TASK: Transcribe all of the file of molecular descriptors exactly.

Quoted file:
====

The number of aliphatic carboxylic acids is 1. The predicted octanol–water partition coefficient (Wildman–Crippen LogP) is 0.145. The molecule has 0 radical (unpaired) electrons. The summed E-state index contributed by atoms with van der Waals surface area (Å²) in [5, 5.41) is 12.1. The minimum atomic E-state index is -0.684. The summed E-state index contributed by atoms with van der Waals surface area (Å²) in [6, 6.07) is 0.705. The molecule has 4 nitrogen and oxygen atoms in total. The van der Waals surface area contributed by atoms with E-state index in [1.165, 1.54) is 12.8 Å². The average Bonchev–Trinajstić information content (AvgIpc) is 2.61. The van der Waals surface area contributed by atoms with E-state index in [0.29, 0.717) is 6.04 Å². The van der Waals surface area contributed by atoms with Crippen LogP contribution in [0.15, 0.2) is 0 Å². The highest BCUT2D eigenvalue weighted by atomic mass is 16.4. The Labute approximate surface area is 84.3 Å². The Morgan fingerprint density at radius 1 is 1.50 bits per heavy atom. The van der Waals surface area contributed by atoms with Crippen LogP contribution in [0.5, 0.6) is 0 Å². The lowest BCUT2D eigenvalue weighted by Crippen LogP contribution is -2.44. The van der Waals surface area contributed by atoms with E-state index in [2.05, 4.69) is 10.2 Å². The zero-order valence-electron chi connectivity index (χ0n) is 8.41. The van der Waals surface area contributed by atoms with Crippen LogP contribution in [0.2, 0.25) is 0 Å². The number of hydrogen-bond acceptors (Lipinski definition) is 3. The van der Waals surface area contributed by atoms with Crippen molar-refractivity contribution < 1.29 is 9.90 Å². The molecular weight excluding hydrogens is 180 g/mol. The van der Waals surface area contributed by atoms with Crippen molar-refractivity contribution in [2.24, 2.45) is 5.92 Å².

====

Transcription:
The number of aliphatic carboxylic acids is 1. The predicted octanol–water partition coefficient (Wildman–Crippen LogP) is 0.145. The molecule has 0 radical (unpaired) electrons. The summed E-state index contributed by atoms with van der Waals surface area (Å²) in [5, 5.41) is 12.1. The minimum atomic E-state index is -0.684. The summed E-state index contributed by atoms with van der Waals surface area (Å²) in [6, 6.07) is 0.705. The molecule has 4 nitrogen and oxygen atoms in total. The van der Waals surface area contributed by atoms with E-state index in [1.165, 1.54) is 12.8 Å². The average Bonchev–Trinajstić information content (AvgIpc) is 2.61. The van der Waals surface area contributed by atoms with E-state index in [0.29, 0.717) is 6.04 Å². The van der Waals surface area contributed by atoms with Crippen LogP contribution in [0.15, 0.2) is 0 Å². The highest BCUT2D eigenvalue weighted by atomic mass is 16.4. The Labute approximate surface area is 84.3 Å². The Morgan fingerprint density at radius 1 is 1.50 bits per heavy atom. The van der Waals surface area contributed by atoms with Crippen LogP contribution in [0.5, 0.6) is 0 Å². The lowest BCUT2D eigenvalue weighted by Crippen LogP contribution is -2.44. The van der Waals surface area contributed by atoms with E-state index in [2.05, 4.69) is 10.2 Å². The zero-order valence-electron chi connectivity index (χ0n) is 8.41. The van der Waals surface area contributed by atoms with Crippen LogP contribution in [0.2, 0.25) is 0 Å². The number of hydrogen-bond acceptors (Lipinski definition) is 3. The van der Waals surface area contributed by atoms with Crippen molar-refractivity contribution < 1.29 is 9.90 Å². The molecular weight excluding hydrogens is 180 g/mol. The van der Waals surface area contributed by atoms with Crippen molar-refractivity contribution in [2.24, 2.45) is 5.92 Å².